By Dr. Ricardo Romo

There is great uncertainty about the pandemic–no one knows how many lives will be affected, how long it will last, and how our lives will look in the aftermath. We are not even sure if there is a “normal life” in store for us anytime in the near future.

While the pandemic crisis appears to be receding in some U.S. communities and lockdowns are somewhat in decline, that is not the case in Texas where the infected numbers continue to rise. San Antonio is one of the many large cities where Covid-19 cases increased this past week.

Adding to the anguish caused by the coronavirus, the outrage and grief over the vivid videos of police brutality has the entire world engaged in marches against violence and inequality. In the week after the video showing the brutal killing of George Flyod, protesters marched in more than 140 U.S. cities. Protestors also marched in solidarity with the Black Lives Matter movement in Europe’s main capitals as well as in cities of New Zealand and Australia. How the pandemic and the rise of political protest is affecting the Texas Latino art community is the focus of this essay.

The art world is in turmoil that is a reality. Many museums and galleries remain closed. Art sales are down significantly. Nonetheless, most Latino artists I spoke to remain optimistic and are currently preparing works for both virtual exhibitions and gallery openings. They have resigned themselves to remaining sheltered in place. While constrained by the lockdown, they remain determined to stay active and strive daily for creativity.

The pandemic and resulting economic downturn, as well the new protests against police brutality, combined to disrupt local artist Albert Gonzales’ world of art. He had just put a pause on painting with the birth of a new baby when the Covid-19 crisis began. His days were filled with child care and household duties as a stay-at-home father.

But soon, not having the normal access to fellow artists and galleries led him to moments of anxiety and internal turmoil. Married to an artist [Caroline Gonzales] made the transition to quarantine easier. They adjusted and now both go to their studios on South Flores with their baby in tow.

Albert Gonzales struggled with how to lend his artistic voice to the Black Lives Matter protest movement and one day emerged from the studio with an image of a sole black rose on a stem. His title for the painting, 846 is the time, 8 minutes and 46 seconds, that a police officer knelt on the neck of George Floyd. I spoke by phone to Gonzales on a Saturday afternoon as he settled into his studio. He was more concerned about how to make an eloquent political statement about Floyd than about how he would sell his art. He is feeling creative again and the anxiety of the past has eased. He is ready to create more art.

Surviving the pandemic appears simpler for those who still have fulfilling day jobs or recently retired from successful careers. My high school friend, Tim Palomera, is the latter case Tim is a retired architect who turned to ceramic arts as a second career. He works on this art everyday, although he acknowledges that sales are down.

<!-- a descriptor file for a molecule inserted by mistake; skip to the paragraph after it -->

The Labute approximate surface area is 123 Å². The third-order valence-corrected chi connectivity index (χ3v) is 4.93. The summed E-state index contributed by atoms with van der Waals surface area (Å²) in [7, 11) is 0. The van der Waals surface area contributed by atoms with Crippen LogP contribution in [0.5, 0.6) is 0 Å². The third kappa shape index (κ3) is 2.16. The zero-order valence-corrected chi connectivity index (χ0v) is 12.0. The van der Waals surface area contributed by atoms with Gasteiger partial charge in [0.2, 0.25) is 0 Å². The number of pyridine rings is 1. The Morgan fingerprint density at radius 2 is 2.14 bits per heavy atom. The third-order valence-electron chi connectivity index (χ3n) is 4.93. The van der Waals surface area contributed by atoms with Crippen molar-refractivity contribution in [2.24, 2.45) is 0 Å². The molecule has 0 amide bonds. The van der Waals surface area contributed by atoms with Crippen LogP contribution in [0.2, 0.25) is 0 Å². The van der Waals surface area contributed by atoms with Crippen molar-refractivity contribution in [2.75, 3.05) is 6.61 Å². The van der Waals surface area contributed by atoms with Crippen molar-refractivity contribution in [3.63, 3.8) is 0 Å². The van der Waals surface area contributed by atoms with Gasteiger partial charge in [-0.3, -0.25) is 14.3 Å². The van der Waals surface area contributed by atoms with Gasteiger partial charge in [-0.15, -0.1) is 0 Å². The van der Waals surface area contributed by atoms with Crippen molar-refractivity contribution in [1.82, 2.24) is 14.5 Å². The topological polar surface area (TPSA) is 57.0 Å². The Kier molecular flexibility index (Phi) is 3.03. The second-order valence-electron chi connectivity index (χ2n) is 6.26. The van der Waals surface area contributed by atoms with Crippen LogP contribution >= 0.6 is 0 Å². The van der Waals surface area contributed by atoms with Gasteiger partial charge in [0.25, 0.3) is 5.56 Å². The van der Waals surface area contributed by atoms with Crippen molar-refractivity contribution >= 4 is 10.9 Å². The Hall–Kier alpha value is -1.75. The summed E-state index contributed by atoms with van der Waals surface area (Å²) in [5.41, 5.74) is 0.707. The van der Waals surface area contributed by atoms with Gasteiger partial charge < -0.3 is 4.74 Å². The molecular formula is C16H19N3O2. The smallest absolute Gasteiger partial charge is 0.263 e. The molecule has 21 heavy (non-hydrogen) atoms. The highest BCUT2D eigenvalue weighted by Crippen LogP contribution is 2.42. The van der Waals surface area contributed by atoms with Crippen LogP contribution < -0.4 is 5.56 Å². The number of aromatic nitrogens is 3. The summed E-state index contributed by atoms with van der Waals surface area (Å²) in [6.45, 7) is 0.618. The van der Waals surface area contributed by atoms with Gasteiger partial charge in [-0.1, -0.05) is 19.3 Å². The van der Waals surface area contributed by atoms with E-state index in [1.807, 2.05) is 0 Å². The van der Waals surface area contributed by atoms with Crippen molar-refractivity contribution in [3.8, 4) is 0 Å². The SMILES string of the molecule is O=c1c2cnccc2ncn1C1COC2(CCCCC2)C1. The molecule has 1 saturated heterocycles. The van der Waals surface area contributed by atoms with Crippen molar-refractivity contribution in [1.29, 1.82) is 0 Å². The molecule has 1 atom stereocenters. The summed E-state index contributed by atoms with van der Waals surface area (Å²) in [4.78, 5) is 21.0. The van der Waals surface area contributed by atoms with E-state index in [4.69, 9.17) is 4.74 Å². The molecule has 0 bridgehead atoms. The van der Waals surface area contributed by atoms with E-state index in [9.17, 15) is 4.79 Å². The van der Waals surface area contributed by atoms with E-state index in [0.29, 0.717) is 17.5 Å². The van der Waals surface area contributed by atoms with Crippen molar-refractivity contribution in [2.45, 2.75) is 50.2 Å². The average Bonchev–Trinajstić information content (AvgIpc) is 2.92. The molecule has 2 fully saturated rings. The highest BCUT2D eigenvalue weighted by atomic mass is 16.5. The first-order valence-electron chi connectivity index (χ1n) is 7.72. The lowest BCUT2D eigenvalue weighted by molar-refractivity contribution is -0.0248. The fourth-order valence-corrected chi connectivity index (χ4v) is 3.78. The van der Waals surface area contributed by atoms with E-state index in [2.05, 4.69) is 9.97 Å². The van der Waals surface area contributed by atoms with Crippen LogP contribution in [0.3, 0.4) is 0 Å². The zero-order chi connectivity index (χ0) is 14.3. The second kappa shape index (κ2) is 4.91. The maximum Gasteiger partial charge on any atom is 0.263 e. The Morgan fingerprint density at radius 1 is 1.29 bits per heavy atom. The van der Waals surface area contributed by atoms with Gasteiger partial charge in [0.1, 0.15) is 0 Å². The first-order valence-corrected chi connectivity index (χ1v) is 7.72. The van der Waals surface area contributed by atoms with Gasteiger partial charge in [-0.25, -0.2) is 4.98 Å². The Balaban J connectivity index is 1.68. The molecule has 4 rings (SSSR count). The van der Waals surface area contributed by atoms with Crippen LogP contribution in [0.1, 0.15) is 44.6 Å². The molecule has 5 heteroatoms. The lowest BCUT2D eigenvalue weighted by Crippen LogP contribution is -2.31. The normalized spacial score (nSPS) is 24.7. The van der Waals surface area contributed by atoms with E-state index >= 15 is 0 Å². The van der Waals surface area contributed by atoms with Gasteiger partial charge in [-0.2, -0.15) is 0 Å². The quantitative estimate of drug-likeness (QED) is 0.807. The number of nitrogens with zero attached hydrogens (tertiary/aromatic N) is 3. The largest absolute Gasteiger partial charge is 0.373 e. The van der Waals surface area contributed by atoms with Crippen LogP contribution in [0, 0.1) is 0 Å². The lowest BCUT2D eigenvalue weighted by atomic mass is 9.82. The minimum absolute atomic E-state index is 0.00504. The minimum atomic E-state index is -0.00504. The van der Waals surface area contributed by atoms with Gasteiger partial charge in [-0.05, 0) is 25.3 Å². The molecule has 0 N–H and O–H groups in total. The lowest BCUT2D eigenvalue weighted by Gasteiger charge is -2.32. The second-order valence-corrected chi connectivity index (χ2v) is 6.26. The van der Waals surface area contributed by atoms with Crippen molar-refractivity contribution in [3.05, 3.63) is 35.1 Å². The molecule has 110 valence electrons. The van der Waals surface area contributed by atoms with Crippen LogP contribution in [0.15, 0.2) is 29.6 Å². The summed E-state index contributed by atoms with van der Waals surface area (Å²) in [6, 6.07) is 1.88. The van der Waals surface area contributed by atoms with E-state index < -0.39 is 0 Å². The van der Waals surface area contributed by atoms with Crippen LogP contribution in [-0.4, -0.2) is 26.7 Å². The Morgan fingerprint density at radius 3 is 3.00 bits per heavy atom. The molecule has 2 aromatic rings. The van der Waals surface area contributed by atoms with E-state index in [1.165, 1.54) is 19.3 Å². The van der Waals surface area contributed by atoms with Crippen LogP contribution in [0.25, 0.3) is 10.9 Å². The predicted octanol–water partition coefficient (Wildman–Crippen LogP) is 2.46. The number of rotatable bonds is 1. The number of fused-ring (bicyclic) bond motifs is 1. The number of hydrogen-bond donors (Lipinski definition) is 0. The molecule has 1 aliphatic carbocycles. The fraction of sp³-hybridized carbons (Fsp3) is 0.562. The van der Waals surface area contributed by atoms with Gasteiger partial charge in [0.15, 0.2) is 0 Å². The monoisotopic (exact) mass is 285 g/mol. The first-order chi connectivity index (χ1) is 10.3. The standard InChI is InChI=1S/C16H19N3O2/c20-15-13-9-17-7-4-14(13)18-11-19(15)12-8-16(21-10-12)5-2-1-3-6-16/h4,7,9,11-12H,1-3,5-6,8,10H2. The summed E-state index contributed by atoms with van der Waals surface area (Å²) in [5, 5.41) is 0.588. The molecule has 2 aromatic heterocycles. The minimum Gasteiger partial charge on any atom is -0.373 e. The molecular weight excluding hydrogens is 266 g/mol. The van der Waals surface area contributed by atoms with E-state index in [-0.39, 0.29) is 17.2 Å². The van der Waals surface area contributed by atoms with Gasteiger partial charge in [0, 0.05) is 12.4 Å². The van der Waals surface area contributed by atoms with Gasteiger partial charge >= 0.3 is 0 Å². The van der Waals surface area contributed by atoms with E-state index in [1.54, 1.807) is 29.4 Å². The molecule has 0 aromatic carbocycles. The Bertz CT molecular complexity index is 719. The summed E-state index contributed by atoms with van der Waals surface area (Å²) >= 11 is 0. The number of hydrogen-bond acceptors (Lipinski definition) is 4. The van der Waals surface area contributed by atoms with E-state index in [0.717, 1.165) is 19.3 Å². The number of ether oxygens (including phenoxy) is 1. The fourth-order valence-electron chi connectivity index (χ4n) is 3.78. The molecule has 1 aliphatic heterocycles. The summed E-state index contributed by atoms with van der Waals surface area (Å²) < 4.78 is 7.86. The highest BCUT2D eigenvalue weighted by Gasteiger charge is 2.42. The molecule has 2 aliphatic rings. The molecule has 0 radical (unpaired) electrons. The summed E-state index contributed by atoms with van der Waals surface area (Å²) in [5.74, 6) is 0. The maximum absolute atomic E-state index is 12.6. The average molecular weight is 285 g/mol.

Among Palomera’s most popular creative pieces are those designed for home and garden. They include religious objects such as crosses and bowls with the Virgin of Guadalupe image. Galleries that sold his work, however, are temporarily closed, and the weekend art fairs where he often presented his art work are a thing of the past–at least for now. He is spend- ing time with historical architectural postcards and books and looks forward to devoting more time soon to ceramic art.

Denise Pintor Homer spent much of her life in the construction industry and today is able to spend her retirement years painting and doing community work. She has work space at the Millhouse Studios in San Antonio with 30 other artists, most of whom work in oil and acrylic painting or wood and metal work. The pandemic and subsequent economic downturn gave Denise added reasons to champion affordable housing, city support for the arts, and civic contribution to art projects.

While Denise has increased her political activism over the past three months, she still makes time to work in her home studio and has re- cently returned to her public work space. She is also one of the contributing artists who joined the “Paint the Park” project that I organized at Brackenridge Park. Modelled after early artistic efforts at Central Park in New York City, we encouraged park visitors to take note of the creative efforts by San Antonio artists who paint in “plein air” with the goal of sharing their own interpretation of Brackenridge Park landscapes and life.
We are living in troubled times, and many Latino artists have been challenged to do things differently. Their stay at home experience has taught them patience, but also given them the opportunity to invest in their emotional and mental growth. Many will take ad- vantage of the time alone to reflect on how they can be better artists as well as better human beings–the latter is a worthwhile goal for all of us.

Photo Credits: Dr. Ricardo Romo